Action potential simulation (APS) is becoming a popular method of pain reduction. Nevertheless, little is known about the efficacy of this relatively new treatment. The aim of this study was to investigate whether APS helps to reduce pain, improves patients' perception of daily functioning and social participation in patients with fibromyalgia syndrome (FMS). Ten patients with FMS according to the American College of Rheumatology (ACR) criteria entered this double blind crossover single-case study. In a period of 20 weeks, the patients underwent two treatment periods of 4 weeks, one with verum and one with placebo, at random, in a double blind fashion. Outcome measures were evaluated on a weekly basis. Primary outcome measure was pain measured with the Fibromyalgia Impact Questionnaire (FIQ) questions 4 and 5, the number of tender points and the total tender point pain intensity score. Both visual inspection and statistical analysis were done to analyse the data from this single-subject design. Performing visual inspection and statistical analysis, no positive results of the APS treatment were found in this study. Remarkable is the fact that placebo APS had significantly better results than verum APS. In this single-case study with ten patients (all female), APS was not a helpful method to reduce pain, to improve patients' perception of daily functioning and social participation in patients with FMS.

  19. Simulation of 3D tumor cell growth using nonlinear finite element method. (United States)

    Dong, Shoubing; Yan, Yannan; Tang, Liqun; Meng, Junping; Jiang, Yi


    We propose a novel parallel computing framework for a nonlinear finite element method (FEM)-based cell model and apply it to simulate avascular tumor growth. We derive computation formulas to simplify the simulation and design the basic algorithms. With the increment of the proliferation generations of tumor cells, the FEM elements may become larger and more distorted. Then, we describe a remesh and refinement processing of the distorted or over large finite elements and the parallel implementation based on Message Passing Interface to improve the accuracy and efficiency of the simulation. We demonstrate the feasibility and effectiveness of the FEM model and the parallelization methods in simulations of early tumor growth.

  20. Modeling and Simulation of DC Power Electronics Systems Using Harmonic State Space (HSS) Method

    DEFF Research Database (Denmark)

    Kwon, Jun Bum; Wang, Xiongfei; Bak, Claus Leth


    based on the state-space averaging and generalized averaging, these also have limitations to show the same results as with the non-linear time domain simulations. This paper presents a modeling and simulation method for a large dc power electronic system by using Harmonic State Space (HSS) modeling....... Through this method, the required computation time and CPU memory for large dc power electronics systems can be reduced. Besides, the achieved results show the same results as with the non-linear time domain simulation, but with the faster simulation time which is beneficial in a large network....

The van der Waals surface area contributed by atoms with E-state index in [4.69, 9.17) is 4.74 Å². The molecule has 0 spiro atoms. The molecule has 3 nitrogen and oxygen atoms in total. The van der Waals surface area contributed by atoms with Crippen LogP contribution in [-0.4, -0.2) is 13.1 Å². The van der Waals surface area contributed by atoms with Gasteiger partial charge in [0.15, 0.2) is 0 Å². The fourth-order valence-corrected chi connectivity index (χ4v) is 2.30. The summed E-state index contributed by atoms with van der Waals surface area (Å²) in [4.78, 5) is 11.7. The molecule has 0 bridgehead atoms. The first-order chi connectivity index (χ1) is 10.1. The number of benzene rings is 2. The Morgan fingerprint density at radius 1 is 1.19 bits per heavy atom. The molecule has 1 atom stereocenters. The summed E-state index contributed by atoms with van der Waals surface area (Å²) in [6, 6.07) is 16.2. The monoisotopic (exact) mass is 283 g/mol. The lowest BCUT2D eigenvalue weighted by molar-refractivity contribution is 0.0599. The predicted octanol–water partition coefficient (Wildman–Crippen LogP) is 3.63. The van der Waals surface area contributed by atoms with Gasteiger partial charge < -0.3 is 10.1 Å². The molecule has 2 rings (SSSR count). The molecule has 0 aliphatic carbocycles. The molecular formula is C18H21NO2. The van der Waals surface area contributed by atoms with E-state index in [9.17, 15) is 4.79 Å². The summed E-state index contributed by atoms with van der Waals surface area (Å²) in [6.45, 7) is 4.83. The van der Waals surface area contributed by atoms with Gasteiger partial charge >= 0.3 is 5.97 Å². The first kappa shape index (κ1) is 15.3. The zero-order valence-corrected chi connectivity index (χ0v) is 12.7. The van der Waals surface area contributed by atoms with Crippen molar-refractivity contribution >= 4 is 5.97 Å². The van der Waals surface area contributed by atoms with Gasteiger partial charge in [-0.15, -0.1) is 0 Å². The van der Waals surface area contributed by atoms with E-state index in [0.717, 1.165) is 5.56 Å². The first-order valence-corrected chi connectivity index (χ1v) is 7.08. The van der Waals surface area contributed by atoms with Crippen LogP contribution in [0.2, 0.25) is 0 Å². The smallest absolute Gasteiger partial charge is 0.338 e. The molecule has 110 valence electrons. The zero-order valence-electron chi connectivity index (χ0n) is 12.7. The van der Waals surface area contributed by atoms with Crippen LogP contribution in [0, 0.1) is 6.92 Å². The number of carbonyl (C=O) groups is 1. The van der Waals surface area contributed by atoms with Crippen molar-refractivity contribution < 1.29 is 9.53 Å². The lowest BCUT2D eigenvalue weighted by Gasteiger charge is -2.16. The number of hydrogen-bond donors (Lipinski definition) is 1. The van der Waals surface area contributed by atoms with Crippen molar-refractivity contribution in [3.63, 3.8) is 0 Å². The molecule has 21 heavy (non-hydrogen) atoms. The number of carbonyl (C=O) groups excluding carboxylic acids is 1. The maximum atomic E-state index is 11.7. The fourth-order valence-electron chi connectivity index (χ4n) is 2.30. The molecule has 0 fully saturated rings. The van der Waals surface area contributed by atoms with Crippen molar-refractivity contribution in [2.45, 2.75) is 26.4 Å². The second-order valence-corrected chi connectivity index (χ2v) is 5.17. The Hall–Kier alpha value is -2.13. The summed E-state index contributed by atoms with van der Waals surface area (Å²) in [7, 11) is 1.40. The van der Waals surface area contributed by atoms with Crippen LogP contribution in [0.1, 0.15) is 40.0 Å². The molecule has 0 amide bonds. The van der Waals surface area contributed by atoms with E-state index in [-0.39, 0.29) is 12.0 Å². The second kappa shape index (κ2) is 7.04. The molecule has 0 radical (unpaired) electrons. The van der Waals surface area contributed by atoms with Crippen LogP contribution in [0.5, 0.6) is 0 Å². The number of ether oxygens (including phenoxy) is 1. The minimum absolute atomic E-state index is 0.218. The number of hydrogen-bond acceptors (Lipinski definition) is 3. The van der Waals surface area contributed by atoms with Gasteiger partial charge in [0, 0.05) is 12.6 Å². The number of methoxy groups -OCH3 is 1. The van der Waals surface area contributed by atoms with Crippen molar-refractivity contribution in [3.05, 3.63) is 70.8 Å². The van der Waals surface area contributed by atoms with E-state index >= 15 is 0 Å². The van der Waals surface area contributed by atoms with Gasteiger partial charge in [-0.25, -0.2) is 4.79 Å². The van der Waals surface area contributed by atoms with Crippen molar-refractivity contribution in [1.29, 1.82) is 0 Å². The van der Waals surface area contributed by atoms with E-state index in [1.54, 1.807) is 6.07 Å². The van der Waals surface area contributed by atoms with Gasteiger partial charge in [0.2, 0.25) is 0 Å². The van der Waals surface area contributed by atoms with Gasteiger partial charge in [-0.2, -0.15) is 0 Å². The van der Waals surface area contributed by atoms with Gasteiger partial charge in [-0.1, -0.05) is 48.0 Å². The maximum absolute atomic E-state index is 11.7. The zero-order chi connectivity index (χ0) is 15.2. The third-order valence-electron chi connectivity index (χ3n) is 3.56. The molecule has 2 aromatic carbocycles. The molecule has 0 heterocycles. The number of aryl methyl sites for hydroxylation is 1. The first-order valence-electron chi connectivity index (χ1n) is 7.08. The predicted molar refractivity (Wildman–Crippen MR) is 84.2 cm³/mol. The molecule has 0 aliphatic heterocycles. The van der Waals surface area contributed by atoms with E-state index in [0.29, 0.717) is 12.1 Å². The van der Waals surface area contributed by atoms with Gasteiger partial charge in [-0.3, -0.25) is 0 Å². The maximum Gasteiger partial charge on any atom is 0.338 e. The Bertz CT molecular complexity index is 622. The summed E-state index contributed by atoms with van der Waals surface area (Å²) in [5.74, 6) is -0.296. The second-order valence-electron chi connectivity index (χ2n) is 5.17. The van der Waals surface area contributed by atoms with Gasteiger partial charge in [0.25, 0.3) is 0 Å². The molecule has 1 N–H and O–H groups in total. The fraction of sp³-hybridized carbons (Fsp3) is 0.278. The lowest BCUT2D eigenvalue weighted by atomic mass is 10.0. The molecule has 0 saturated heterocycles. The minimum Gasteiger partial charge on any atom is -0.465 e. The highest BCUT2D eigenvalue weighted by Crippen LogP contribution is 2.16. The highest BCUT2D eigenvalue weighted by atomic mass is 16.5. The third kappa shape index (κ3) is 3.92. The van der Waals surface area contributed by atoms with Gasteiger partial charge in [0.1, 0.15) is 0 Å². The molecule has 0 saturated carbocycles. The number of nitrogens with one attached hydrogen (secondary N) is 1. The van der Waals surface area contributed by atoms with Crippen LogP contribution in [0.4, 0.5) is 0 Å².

1. Frequency Domain Modeling and Simulation of DC Power Electronic Systems Using Harmonic State Space Method

    DEFF Research Database (Denmark)

    Kwon, Jun Bum; Wang, Xiongfei; Blaabjerg, Frede


    . Through this method, the required computation time and CPU memory can be reduced, where this faster simulation can be an advantage of a large network simulation. Besides, the achieved results show the same results as the non-linear time-domain simulation. Furthermore, the HSS modeling can describe how...... with different switching frequency or harmonics from ac-dc converters makes that harmonics and frequency coupling are both problems of ac system and challenges of dc system. This paper presents a modeling and simulation method for a large dc power electronic system by using Harmonic State Space (HSS) modeling...

  2. Hybrid statistics-simulations based method for atom-counting from ADF STEM images

    Energy Technology Data Exchange (ETDEWEB)

    De wael, Annelies, E-mail: [Electron Microscopy for Materials Science (EMAT), University of Antwerp, Groenenborgerlaan 171, 2020 Antwerp (Belgium); De Backer, Annick [Electron Microscopy for Materials Science (EMAT), University of Antwerp, Groenenborgerlaan 171, 2020 Antwerp (Belgium); Jones, Lewys; Nellist, Peter D. [Department of Materials, University of Oxford, Parks Road, OX1 3PH Oxford (United Kingdom); Van Aert, Sandra, E-mail: [Electron Microscopy for Materials Science (EMAT), University of Antwerp, Groenenborgerlaan 171, 2020 Antwerp (Belgium)


    A hybrid statistics-simulations based method for atom-counting from annular dark field scanning transmission electron microscopy (ADF STEM) images of monotype crystalline nanostructures is presented. Different atom-counting methods already exist for model-like systems. However, the increasing relevance of radiation damage in the study of nanostructures demands a method that allows atom-counting from low dose images with a low signal-to-noise ratio. Therefore, the hybrid method directly includes prior knowledge from image simulations into the existing statistics-based method for atom-counting, and accounts in this manner for possible discrepancies between actual and simulated experimental conditions. It is shown by means of simulations and experiments that this hybrid method outperforms the statistics-based method, especially for low electron doses and small nanoparticles. The analysis of a simulated low dose image of a small nanoparticle suggests that this method allows for far more reliable quantitative analysis of beam-sensitive materials. - Highlights: • A hybrid method for atom-counting from ADF STEM images is introduced. • Image simulations are incorporated into a statistical framework in a reliable manner. • Limits of the existing methods for atom-counting are far exceeded. • Reliable counting results from an experimental low dose image are obtained. • Progress towards reliable quantitative analysis of beam-sensitive materials is made.